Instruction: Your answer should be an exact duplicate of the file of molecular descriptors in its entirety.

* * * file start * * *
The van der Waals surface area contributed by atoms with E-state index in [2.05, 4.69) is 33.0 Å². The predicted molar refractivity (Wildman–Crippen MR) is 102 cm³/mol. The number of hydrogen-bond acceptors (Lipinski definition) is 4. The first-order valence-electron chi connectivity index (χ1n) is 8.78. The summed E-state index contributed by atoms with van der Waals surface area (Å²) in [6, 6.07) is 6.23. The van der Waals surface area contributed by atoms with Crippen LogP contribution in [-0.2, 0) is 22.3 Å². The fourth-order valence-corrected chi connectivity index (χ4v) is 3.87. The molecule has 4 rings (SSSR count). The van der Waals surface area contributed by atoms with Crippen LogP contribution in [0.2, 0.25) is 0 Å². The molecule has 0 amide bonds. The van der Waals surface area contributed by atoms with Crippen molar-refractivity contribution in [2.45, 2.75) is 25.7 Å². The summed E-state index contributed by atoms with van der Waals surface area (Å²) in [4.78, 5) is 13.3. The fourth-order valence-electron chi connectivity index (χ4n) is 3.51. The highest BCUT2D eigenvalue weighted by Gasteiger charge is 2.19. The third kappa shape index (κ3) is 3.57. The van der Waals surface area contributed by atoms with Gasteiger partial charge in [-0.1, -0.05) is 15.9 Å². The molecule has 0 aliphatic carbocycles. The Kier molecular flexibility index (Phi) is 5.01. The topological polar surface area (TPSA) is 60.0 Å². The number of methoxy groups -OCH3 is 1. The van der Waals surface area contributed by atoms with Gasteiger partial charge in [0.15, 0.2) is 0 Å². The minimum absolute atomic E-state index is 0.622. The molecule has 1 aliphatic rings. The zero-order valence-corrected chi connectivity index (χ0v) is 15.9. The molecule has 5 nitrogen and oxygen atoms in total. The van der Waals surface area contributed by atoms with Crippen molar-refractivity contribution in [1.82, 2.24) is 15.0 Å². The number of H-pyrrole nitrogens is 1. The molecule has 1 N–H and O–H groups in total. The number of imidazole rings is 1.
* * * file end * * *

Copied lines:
The van der Waals surface area contributed by atoms with E-state index in [2.05, 4.69) is 33.0 Å². The predicted molar refractivity (Wildman–Crippen MR) is 102 cm³/mol. The number of hydrogen-bond acceptors (Lipinski definition) is 4. The first-order valence-electron chi connectivity index (χ1n) is 8.78. The summed E-state index contributed by atoms with van der Waals surface area (Å²) in [6, 6.07) is 6.23. The van der Waals surface area contributed by atoms with Crippen LogP contribution in [-0.2, 0) is 22.3 Å². The fourth-order valence-corrected chi connectivity index (χ4v) is 3.87. The molecule has 4 rings (SSSR count). The van der Waals surface area contributed by atoms with Crippen LogP contribution in [0.2, 0.25) is 0 Å². The molecule has 0 amide bonds. The van der Waals surface area contributed by atoms with Crippen molar-refractivity contribution in [2.45, 2.75) is 25.7 Å². The summed E-state index contributed by atoms with van der Waals surface area (Å²) in [4.78, 5) is 13.3. The fourth-order valence-electron chi connectivity index (χ4n) is 3.51. The highest BCUT2D eigenvalue weighted by Gasteiger charge is 2.19. The third kappa shape index (κ3) is 3.57. The van der Waals surface area contributed by atoms with Gasteiger partial charge in [-0.1, -0.05) is 15.9 Å². The molecule has 0 aliphatic carbocycles. The Kier molecular flexibility index (Phi) is 5.01. The topological polar surface area (TPSA) is 60.0 Å². The number of methoxy groups -OCH3 is 1. The van der Waals surface area contributed by atoms with Gasteiger partial charge in [0.15, 0.2) is 0 Å². The minimum absolute atomic E-state index is 0.622. The molecule has 1 aliphatic rings. The zero-order valence-corrected chi connectivity index (χ0v) is 15.9. The molecule has 5 nitrogen and oxygen atoms in total. The van der Waals surface area contributed by atoms with Crippen molar-refractivity contribution in [1.82, 2.24) is 15.0 Å². The number of H-pyrrole nitrogens is 1. The molecule has 1 N–H and O–H groups in total. The number of imidazole rings is 1.